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Cocktails

In Search of the Ultimate 50/50 Martini

March 18, 2022

Story: Chloe Frechette

photo: Lizzie Munro

Cocktails

In Search of the Ultimate 50/50 Martini

March 18, 2022

Story: Chloe Frechette

photo: Lizzie Munro

We asked 11 of America’s top bartenders to submit their finest recipe for the 50/50 Martini—then blind-tasted them all to find the best of the best.

Perhaps more than any other cocktail, the Martini is a frame of mind. It evokes sophistication, steakhouses, ritual and lore. It’s elegant, but undeniably hard-hitting. As bartender Sarah Morrissey of Ernesto’s explains, “When I drink a Martini, I’m in a certain mood.”

The 50/50 Martini, an equal-parts rendition of the drink made famous by Audrey Saunders at Pegu Club, can meet that mood—without the pitfalls of a full-proof cocktail. “I can still have the thing that I want,” explains Pouring Ribbons’ Joaquín Simó of the drink’s ability to answer the Martini’s call, “but it’s not going to end you before you even begin.” It is, in his words, “a civilized way to start a night.”

At our recent blind tasting of 11 50/50 Martinis, the panelists—myself, Simó, Morrissey and Leanne Favre of Clover Club and Leyenda—were unanimously fans of the fashionably wet preparation, despite the drink’s divisive stature in certain cocktail circles.

Unlike its more austere sibling, the 50/50 is in many ways an aperitivo Martini—a drink that can be lingered over. “Even though it’s a stirred drink, there’s something refreshing about it,” said Favre. “It’s supposed to be bright and lively.”

Understanding vermouth’s significant role in the equal-parts formula proved critical to winning the favor of the judges. Finding the right gin-vermouth pairing is, in Simó’s words, “almost a flex for how well you know your backbar.” Just as the simple Bamboo has become a measure of bartender prowess, the 50/50, a popular drink among the industry crowd, is an opportunity to showcase a deep understanding of how the botanicals of gin can boost or bully those of vermouth—and vice versa. The recipes that failed to showcase an understanding of the interplay were found to taste, according to Favre, like “dirty socks.”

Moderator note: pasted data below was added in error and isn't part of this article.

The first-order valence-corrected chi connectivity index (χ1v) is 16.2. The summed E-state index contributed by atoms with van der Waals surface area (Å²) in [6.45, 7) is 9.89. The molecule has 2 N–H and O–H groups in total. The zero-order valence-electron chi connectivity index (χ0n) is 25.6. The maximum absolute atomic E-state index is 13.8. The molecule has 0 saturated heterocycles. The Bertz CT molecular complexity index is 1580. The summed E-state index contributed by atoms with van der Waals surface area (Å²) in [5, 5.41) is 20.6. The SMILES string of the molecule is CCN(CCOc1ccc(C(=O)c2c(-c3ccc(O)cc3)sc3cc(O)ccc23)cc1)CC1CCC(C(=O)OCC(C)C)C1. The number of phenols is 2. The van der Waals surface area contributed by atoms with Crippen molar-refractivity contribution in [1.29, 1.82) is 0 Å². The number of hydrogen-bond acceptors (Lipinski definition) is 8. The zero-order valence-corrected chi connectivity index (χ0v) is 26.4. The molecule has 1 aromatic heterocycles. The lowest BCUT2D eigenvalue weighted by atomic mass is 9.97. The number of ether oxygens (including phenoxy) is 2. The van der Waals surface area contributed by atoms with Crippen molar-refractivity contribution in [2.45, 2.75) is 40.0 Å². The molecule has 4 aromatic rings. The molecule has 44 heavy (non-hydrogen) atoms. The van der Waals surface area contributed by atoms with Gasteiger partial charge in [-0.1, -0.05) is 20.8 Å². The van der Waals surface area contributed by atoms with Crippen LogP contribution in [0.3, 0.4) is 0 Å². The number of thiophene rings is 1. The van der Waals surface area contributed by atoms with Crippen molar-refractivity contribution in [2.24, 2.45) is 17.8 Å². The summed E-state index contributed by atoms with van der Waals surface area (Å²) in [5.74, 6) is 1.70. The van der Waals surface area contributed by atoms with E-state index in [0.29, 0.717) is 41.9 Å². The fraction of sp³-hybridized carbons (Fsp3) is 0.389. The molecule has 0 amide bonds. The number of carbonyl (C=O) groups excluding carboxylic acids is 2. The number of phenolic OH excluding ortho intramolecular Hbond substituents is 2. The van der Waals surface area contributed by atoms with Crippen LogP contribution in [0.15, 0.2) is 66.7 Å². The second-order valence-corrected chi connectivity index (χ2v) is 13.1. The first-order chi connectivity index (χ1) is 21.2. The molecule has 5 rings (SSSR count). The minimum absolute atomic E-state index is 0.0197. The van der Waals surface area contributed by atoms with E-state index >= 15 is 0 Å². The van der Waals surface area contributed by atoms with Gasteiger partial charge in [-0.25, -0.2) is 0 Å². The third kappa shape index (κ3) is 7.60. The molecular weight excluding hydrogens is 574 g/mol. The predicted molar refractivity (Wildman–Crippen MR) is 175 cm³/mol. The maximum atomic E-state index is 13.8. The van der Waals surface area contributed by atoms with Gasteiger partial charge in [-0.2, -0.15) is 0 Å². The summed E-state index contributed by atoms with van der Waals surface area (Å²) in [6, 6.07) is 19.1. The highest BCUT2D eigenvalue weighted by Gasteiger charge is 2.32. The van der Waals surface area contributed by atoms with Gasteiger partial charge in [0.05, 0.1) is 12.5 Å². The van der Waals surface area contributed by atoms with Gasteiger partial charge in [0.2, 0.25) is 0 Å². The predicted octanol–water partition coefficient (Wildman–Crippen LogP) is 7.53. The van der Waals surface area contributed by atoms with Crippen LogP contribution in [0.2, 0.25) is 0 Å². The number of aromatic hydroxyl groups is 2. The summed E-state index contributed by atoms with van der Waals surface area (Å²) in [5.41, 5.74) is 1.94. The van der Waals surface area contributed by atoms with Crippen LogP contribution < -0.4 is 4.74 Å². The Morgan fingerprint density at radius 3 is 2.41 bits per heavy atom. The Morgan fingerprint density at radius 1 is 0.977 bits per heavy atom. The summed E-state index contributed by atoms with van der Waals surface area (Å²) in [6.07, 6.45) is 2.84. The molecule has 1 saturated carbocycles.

Best 50 50 Martini Recipe
Recipe

Javelle Taft’s 50/50 Martini

A structured 50/50 Martini thanks to overproof gin.

Hitting all the right marks, or “dancing in all the right ways,” as Simó said, was the 50/50 Martini of Javelle Taft, head bartender at Death & Co New York. His recipe was the only one in the running to opt for an overproof gin, Old Raj 110 Proof, which lent noticeable structure to his Martini. Dolin Dry filled the vermouth role and a dash of orange bitters—an equal-parts mix of Regans’ and Angostura orange—along with a lemon twist completed the drink. “It’s the perfect marriage of the gin and vermouth,” said Morrissey. “You don’t know where one ends and the other begins.”  

Coming in second was another Death & Co bartender, Alex Jump, representing the bar’s Denver outpost. Her recipe calls for Tanqueray No. 10, Noilly Prat extra dry vermouth and a dash of Regans’ orange bitters. The judges found it to be “textbook” and “moreish,” with a “beautiful finish.” 

Taking third place was James Bolt, of the Gin Joint in Charleston, South Carolina. Bolt was the only bartender to split both the gin and the vermouth, opting for a blend of Scottish Botanist gin and Japanese Roku gin, complemented by Dolin Dry and Mancino Secco, plus two dashes of Scrappy’s Black Lemon Bitters. (Due to a shortage of the Mancino, Dolin was substituted as a standalone vermouth; all the panelists agreed that the split vermouth would’ve only improved the drink.) “You get a progression of flavors,” said Simó, “which is what I want to see in a 50/50 Martini.” 

Honorable mention went to Alec Bales, of Atlanta’s Ticonderoga Club, whose recipe blended Fords Gin and Carpano dry vermouth with two dashes of Regans’ orange bitters. The judges found the gin to work as scaffolding for the vermouth, which gave the drink pronounced vanilla and confectionary notes. “The gin is framing the vermouth,” explained Favre. “It lends structure, which is necessary, because otherwise, why not just drink vermouth?”

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